A business credit card can be a convenient method of payment, a method of finance and even a way to earn valuable rewards and benefits. But many small business owners wonder if they will be able to qualify for a small business credit card. Actually, it may be easier than you think.
What kind of businesses can qualify?
Nearly any kind of business can qualify for a small business credit card. This includes corporations, partnerships, non-profit companies and limited liability companies. You can also apply as a sole proprietor. Furthermore, your business doesn’t have to be established before you apply for a small business credit card. You can apply for a card as soon as you start your business, as your application will rely on your personal credit history and credit score, not that of your business.
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How good does your credit need to be?
While there are personal credit cards that are designed for those with any credit profile, even if you have fair or poor credit, most small business credit cards require good or excellent credit (though there are some business credit cards for bad credit). Good credit is often defined as a FICO credit score of between 671 and 739, while excellent credit is 740 or above. If your FICO credit score is 670 or below, then you’ll have a hard time qualifying for a small business credit card until your credit improves.
Here’s how to fill out a small business credit card application.
An application for a small business credit card will be similar to a personal credit card, except that it will ask you for information about your company. For example, you will need to supply your business name and the name you will want to appear on the card. You’ll also need to provide your business address and phone number. Other business information required will include your business’s legal structure, its ownership type and its tax ID number. The IRS provides your business with a 9-digit TIN or EIN. But if you are a sole proprietorship, then your tax ID will be your Social Security Number. Also, the application will ask you for some basic information about your business, such as its age, industry type. It will also ask you for financial information such as your annual business revenue and spending.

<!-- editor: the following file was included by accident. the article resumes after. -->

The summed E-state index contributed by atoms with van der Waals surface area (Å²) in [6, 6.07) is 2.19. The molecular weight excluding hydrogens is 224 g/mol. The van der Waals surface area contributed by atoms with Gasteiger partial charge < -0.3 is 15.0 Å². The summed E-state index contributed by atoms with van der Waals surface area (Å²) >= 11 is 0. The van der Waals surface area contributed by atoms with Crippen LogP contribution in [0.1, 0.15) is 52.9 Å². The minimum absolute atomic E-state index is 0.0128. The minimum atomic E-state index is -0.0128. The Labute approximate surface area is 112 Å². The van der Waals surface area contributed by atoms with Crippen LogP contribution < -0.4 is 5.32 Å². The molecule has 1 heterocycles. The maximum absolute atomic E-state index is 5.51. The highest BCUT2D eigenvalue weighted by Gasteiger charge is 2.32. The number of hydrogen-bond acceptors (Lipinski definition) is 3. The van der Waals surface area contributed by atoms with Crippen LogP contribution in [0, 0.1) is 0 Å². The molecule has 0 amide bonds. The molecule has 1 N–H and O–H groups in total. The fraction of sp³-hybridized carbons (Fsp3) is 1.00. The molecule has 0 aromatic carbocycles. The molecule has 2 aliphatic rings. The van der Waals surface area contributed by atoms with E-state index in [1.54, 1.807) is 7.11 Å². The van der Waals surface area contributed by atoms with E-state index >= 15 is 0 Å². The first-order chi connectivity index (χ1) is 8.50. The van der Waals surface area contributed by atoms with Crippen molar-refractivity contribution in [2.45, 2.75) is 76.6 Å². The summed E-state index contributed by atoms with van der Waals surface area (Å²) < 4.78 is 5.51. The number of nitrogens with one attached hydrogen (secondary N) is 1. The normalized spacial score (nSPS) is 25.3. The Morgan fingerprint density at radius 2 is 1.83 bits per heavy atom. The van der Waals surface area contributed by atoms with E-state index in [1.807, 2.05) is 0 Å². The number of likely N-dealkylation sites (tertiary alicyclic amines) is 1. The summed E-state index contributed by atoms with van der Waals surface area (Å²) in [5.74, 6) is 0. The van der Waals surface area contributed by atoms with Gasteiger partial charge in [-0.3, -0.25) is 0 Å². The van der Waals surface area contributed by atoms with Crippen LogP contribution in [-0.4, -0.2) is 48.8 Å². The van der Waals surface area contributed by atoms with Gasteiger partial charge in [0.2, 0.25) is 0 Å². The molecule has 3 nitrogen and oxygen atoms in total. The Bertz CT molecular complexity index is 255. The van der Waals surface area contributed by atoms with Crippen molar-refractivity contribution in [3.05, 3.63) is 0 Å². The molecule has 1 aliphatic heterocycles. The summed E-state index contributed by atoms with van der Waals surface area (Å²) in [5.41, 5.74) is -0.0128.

This is all in addition to the personal information that you would provide for any credit card application including your home address, birth date and social security number. You’ll also be asked to supply your total annual household income and your rent or mortgage payment. When it comes to your income, you can include nearly all sources including alimony, child support, investment income and government benefits. But at the same time, you don’t have to include anything you don’t want to.
You can also include income from other household members, so long as you have a reasonable expectation of access to these funds to repay your loan. For example, a non-working spouse could include the income of a working spouse if he or she can use that income to make credit card payments.
What to do if your application is rejected.
Most of the time, credit card issuers are able to offer you instant acceptance when you apply for a small business card online. But even if you don’t immediately receive approval, you have two options. First, you can call the card issuer by telephone, and ask for a decision. Or you could wait and you might still be notified by mail within the next two weeks.
But even if your application is declined, you can still contact the card issuer and ask to have it reconsidered. During a reconsideration telephone call, the representative will go over your application and see if there’s any changes that you can make to improve your chances. For example, if you failed to list all of your sources of household income, or if you accidentally listed your business profits rather than its revenue.
And if you already hold business credit cards from the same issuer, you could consider closing another account or moving part of your line of credit in order to be approved.
By understanding how small business credit card applications work, you’ll realize that most small businesses such as yours can qualify for a new account.
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